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JOURNAL OF VIROLOGY, Aug. 2007, p. 8784–8792 0022-538X/07/$08.00 0 doi:10.1128/JVI.00552-07

Vol. 81, No. 16

Neutralization of Human Papillomavirus with Monoclonal Antibodies Reveals Different Mechanisms of Inhibition
Patricia M. Day,* Cynthia D. Thompson, Christopher B. Buck, Yuk-Ying S. Pang, Douglas R. Lowy, and John T. Schiller
Laboratory of Cellular Oncology, Center for CancerResearch, National Cancer Institute, National Institutes of Health, Bethesda, Maryland 20892
Received 15 March 2007/Accepted 24 May 2007

The mechanisms of human papillomavirus (HPV) neutralization by antibodies are incompletely understood. We have used HPV16 pseudovirus infection of HaCaT cells to analyze how several neutralizing monoclonal antibodies (MAbs) generated against HPV16 L1 interfere withthe process of keratinocyte infection. HPV16 capsids normally bind to both the cell surface and extracellular matrix (ECM) of HaCaT cells. Surprisingly, two strongly neutralizing MAbs, V5 and E70, did not prevent attachment of capsids to the cell surface. However, they did block association with the ECM and prevented internalization of cell surface-bound capsids. In contrast, MAb U4 preventedbinding to the cell surface but not to the ECM. The epitope recognized by U4 was inaccessible when virions were bound to the cell surface but became accessible after endocytosis, presumably coinciding with receptor detachment. Treatment of capsids with heparin, which is known to interfere with binding to cell surface heparan sulfate proteoglycans (HSPGs), also resulted in HPV16 localization to theECM. These results suggest that the U4 epitope on the intercapsomeric C-terminal arm is likely to encompass the critical HSPG interaction residues for HPV16, while the V5 and E70 epitopes at the apex of the capsomer overlap the ECM-binding sites. We conclude that neutralizing antibodies can inhibit HPV infection by multiple distinct mechanisms, and understanding these mechanisms can add insight tothe HPV entry processes. Human papillomavirus (HPV) infections are extremely common, with estimates suggesting that approximately 75% of women will become infected with one or more of the sexually transmitted HPV types at some point after initiating sexual activity (1). Infection with a subset of sexually transmitted HPVs, especially HPV16, is considered a necessary factor in the development ofvirtually all cases of cervical cancer (3). A neutralizing antibody response to L1, the major structural viral protein, is known to effectively prevent papillomavirus (PV) infection, as demonstrated by studies in animal models and the successes of the recently developed HPV vaccine (33). However, the mechanisms by which these neutralizing antibodies act to prevent infection are unclear. L1 canself-assemble to form empty capsids known as viruslike particles that resemble authentic capsids morphologically and immunologically (28) and are the basis for current HPV vaccines. Although L1 is overall a highly conserved PV protein, anti-L1 neutralizing antibodies are type restricted, because the conserved residues are largely confined to the portions of L1 that are poorly exposed on the surface of thecapsid, whereas the antibody responses are typically generated against epitopes found on the external loops, where the L1 sequences are highly divergent (11, 38). These external loops, which form the apex of the L1 capsomer, are relatively unstructured and, based on analogy to the polyomavirus major structural protein, VP1, have been proposed as candidate regions for receptor interaction (10). In* Corresponding author. Mailing address: Laboratory of Cellular Oncology, Room 4112, Building 37, National Institutes of Health, Bethesda, MD 20892. Phone: (301) 594-6945. Fax: (301) 480-5322. E-mail: pmd@nih.gov. Published ahead of print on 6 June 2007. 8784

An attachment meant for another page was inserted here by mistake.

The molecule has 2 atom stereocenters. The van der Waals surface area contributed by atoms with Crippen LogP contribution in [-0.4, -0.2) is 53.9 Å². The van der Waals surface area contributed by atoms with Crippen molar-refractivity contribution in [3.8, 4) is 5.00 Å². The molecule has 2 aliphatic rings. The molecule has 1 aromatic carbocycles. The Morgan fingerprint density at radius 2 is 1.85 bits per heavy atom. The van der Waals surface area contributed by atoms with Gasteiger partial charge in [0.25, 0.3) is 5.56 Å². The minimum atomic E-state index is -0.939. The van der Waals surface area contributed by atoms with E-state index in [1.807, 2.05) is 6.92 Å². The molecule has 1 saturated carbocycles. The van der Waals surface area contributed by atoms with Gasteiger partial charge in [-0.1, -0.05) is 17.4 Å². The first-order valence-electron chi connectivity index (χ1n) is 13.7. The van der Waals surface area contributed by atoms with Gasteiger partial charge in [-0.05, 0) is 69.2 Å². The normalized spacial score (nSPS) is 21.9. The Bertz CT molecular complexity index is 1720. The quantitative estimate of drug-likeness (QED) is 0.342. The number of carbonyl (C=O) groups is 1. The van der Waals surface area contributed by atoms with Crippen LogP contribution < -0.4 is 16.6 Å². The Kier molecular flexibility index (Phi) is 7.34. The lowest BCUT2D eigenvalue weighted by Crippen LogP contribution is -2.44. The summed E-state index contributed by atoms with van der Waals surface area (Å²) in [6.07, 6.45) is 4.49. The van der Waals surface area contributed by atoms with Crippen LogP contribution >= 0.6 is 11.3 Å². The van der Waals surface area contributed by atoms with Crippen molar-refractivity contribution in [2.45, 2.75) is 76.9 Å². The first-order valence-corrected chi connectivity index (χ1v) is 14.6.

fact, despite minimal sequence homology among their major capsid proteins, the PV capsid structure is very similar to that of...
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